As Jesus beholds the two men in this gospel story, He asks them, “What are you looking for?” Evangelism begins with genuine interest in another person. It begins with beholding that person. It invites people to look in a deeper way at their lives. I wonder about your story. What are you looking for? Who has really seen you and asked you questions about what life really means? Who has taken the time to behold you? Who has asked the questions beyond: What do you do? Where do you work? Where did you grow up? Has anyone ever really seen you and asked what are you seeking? Who invited you to “come and see”? Who invited you into a church, where God is at work and people are serving together?
Whoever those people are, they are evangelists. Simon Peter turned out to be one of the greatest evangelists who ever lived. He did so much telling about Jesus, that he’d become the foundation upon which Christianity would be built. Jesus saw the potential in this fisherman. He stopped and listened to Peter, and got to know him. God did the rest. We need more people like Peter, who love because they have been loved. We need more people who welcome because they have been welcomed. If that's what it means to be an evangelist, which of you would like to be an evangelist? Raise your hands. Amen.
Fishing is a popular hobby for people in our congregation. People find a great deal of spiritual satisfaction in fishing, too. But, for Andrew and Peter and James and John, fishing wasn’t a hobby or a spiritual quest. It was a family business. They went out on the Sea of Galilee in good and bad weather. They worked hard to maintain their equipment and to repair their nets. They weren’t poor, but they weren’t wealthy either. They weren’t brilliant scholars. They didn’t have political power. They were just ordinary working people.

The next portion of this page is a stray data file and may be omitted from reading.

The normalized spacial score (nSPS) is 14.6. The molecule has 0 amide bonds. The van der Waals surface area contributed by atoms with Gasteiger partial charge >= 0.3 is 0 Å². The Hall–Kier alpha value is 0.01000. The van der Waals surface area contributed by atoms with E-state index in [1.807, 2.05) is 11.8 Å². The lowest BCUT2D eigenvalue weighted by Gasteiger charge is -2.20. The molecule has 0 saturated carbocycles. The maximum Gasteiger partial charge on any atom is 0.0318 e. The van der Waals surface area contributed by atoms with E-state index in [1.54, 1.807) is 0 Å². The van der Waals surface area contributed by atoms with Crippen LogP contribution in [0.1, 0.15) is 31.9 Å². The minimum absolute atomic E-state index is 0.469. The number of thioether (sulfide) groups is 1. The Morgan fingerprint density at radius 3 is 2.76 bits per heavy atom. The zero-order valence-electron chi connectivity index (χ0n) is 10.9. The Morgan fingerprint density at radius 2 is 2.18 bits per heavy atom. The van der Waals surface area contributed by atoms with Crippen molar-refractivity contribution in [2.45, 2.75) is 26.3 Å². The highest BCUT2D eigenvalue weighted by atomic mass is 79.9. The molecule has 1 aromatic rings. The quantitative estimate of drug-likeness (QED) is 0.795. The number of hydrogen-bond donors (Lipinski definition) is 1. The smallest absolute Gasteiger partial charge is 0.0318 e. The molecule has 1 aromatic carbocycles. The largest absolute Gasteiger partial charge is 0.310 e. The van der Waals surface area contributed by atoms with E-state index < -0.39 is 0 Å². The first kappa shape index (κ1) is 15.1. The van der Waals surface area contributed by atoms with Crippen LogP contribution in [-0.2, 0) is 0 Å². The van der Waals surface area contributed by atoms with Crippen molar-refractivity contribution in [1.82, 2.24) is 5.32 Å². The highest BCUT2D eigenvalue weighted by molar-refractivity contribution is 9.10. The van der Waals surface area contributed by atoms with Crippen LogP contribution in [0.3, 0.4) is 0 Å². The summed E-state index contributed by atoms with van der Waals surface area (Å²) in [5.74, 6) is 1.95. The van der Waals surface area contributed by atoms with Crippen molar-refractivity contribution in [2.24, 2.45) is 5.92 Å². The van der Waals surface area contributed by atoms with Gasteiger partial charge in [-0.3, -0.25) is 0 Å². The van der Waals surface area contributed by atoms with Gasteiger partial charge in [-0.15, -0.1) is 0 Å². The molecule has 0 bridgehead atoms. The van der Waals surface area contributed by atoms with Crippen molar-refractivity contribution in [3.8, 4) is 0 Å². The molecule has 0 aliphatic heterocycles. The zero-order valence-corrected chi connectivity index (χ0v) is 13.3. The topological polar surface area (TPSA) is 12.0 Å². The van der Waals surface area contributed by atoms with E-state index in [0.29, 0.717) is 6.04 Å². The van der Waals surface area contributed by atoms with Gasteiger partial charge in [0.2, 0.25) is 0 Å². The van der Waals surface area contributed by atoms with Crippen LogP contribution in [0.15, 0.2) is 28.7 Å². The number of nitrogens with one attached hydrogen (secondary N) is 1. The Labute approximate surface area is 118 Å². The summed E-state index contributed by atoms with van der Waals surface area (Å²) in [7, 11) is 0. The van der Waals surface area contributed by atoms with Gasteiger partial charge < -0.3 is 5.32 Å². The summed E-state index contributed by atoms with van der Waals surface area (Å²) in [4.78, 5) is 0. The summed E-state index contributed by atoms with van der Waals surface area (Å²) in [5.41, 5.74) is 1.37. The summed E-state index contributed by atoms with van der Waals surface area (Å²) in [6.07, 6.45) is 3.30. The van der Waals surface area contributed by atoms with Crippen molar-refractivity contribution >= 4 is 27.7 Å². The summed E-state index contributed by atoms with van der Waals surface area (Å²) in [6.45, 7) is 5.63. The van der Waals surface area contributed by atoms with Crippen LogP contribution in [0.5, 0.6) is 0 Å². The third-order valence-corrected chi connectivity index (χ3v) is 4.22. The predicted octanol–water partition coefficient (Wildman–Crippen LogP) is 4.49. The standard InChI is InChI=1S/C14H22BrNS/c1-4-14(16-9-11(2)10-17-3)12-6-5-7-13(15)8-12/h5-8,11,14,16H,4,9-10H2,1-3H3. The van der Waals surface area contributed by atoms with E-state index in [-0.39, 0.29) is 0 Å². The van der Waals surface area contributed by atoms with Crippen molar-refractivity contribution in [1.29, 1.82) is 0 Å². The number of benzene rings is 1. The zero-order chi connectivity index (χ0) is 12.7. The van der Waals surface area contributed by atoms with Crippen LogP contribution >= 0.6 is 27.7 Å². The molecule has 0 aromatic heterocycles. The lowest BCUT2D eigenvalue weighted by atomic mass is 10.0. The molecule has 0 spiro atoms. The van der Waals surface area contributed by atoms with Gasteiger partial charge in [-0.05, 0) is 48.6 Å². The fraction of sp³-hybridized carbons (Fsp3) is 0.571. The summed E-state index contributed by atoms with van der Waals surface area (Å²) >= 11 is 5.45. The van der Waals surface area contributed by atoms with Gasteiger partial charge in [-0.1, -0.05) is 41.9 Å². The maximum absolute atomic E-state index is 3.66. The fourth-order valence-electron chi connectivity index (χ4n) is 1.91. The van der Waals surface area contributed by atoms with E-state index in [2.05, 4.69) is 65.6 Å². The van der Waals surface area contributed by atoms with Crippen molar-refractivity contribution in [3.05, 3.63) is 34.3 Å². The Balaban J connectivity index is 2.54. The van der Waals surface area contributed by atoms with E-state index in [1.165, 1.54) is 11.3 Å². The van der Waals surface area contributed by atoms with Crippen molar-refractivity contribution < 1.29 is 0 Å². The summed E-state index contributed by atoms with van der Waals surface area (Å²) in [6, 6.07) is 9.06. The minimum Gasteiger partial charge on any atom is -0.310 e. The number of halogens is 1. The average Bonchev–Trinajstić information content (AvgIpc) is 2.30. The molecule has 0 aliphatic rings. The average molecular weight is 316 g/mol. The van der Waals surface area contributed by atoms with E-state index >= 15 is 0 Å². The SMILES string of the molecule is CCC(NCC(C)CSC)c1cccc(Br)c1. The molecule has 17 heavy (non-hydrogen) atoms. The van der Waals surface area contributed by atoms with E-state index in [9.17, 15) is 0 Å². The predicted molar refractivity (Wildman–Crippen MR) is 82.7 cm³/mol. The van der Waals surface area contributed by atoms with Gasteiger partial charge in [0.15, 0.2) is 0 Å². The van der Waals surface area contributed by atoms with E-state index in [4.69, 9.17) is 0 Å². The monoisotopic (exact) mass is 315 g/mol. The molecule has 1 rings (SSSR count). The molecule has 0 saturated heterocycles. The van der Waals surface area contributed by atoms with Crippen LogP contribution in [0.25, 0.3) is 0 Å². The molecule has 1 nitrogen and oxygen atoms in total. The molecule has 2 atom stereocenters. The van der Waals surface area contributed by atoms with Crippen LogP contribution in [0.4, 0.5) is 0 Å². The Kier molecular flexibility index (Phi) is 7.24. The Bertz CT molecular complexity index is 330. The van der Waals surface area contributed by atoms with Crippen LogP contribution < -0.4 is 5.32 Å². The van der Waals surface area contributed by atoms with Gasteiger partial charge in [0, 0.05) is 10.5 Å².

Helen Keller once said that life is either an amazing adventure or nothing at all. I think Peter and Andrew and James and John felt that way. When Jesus offered them a new adventure, they accepted His challenge, and they did so immediately. I wish someone had interviewed those men at the end of their lives, and asked them, "What was the best part? What did you learn? How did you grow as disciples of Jesus? And if you could do it over again, would you decide to drop your nets and follow Him?" We know that following Jesus didn’t make life easier for any of them.
Jesus tells the four fishermen that, "the kingdom of heaven is at hand." Matthew uses the expression, “the kingdom of heaven,” in contrast to the other gospel writers, who say “the kingdom of God.” Matthew was a good Jew. He was careful about not using God’s name in vain, so he quoted Jesus as saying, “heaven,” instead. But the important thing to remember is that Jesus wasn’t talking about the after-life. He was talking about all the good things God has done on earth in his own time and in ours. The kingdom of God encompasses the places and people and events where God is working right now.
Jesus uses the word "repent." He means something different from what you might expect. The Greek verb, “to repent” (metanoeo), is like the Hebrew verb, “to repent” (shub), which means “to turn around.” Repentance, in the New Testament, means a complete and immediate change of direction! For the ancients, repentance was a doing word, not a feeling word. Repentance didn’t necessarily mean ending a bad habit, or stopping a sinful behavior pattern. If an ancient Galilean said, "I’m a bad person. I need more self discipline!" he would not have been repenting. That would just be talk, nothing more. For people in Jesus’ day, the word, repent, meant to “take action.” It wasn’t about what you felt. It was about the positive things you did.
Most of us don’t do things spontaneously. We look at weather forecasts before driving to work. We set our GPS before we go to restaurants. We check reviews before going to movies. For a second career, if we wanted one, we would make plans over several years. So imagine just packing up, saying goodbye to your family, and following a strange man, to go preaching and teaching and healing! Peter and Andrew and James and John repented, in a big way. And they went on an amazing adventure with Jesus in the lead.